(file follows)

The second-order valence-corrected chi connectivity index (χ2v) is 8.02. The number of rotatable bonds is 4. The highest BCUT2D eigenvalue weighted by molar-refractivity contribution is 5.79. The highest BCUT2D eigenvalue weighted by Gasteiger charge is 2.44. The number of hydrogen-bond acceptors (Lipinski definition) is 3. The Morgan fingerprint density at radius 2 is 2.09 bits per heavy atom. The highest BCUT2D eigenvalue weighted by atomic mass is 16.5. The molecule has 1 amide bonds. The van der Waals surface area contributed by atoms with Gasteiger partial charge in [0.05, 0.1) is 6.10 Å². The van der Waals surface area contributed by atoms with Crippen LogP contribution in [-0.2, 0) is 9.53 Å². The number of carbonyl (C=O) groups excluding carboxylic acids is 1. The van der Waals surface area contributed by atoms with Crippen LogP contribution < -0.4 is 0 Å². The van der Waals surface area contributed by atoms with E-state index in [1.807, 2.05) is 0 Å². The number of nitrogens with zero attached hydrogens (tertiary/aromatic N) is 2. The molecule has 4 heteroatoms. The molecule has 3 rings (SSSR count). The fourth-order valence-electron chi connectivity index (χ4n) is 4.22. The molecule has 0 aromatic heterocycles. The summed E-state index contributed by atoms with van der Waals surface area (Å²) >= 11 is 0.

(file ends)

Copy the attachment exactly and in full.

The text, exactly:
The second-order valence-corrected chi connectivity index (χ2v) is 8.02. The number of rotatable bonds is 4. The highest BCUT2D eigenvalue weighted by molar-refractivity contribution is 5.79. The highest BCUT2D eigenvalue weighted by Gasteiger charge is 2.44. The number of hydrogen-bond acceptors (Lipinski definition) is 3. The Morgan fingerprint density at radius 2 is 2.09 bits per heavy atom. The highest BCUT2D eigenvalue weighted by atomic mass is 16.5. The molecule has 1 amide bonds. The van der Waals surface area contributed by atoms with Gasteiger partial charge in [0.05, 0.1) is 6.10 Å². The van der Waals surface area contributed by atoms with Crippen LogP contribution in [-0.2, 0) is 9.53 Å². The number of carbonyl (C=O) groups excluding carboxylic acids is 1. The van der Waals surface area contributed by atoms with Crippen LogP contribution < -0.4 is 0 Å². The van der Waals surface area contributed by atoms with E-state index in [1.807, 2.05) is 0 Å². The number of nitrogens with zero attached hydrogens (tertiary/aromatic N) is 2. The molecule has 4 heteroatoms. The molecule has 3 rings (SSSR count). The fourth-order valence-electron chi connectivity index (χ4n) is 4.22. The molecule has 0 aromatic heterocycles. The summed E-state index contributed by atoms with van der Waals surface area (Å²) >= 11 is 0.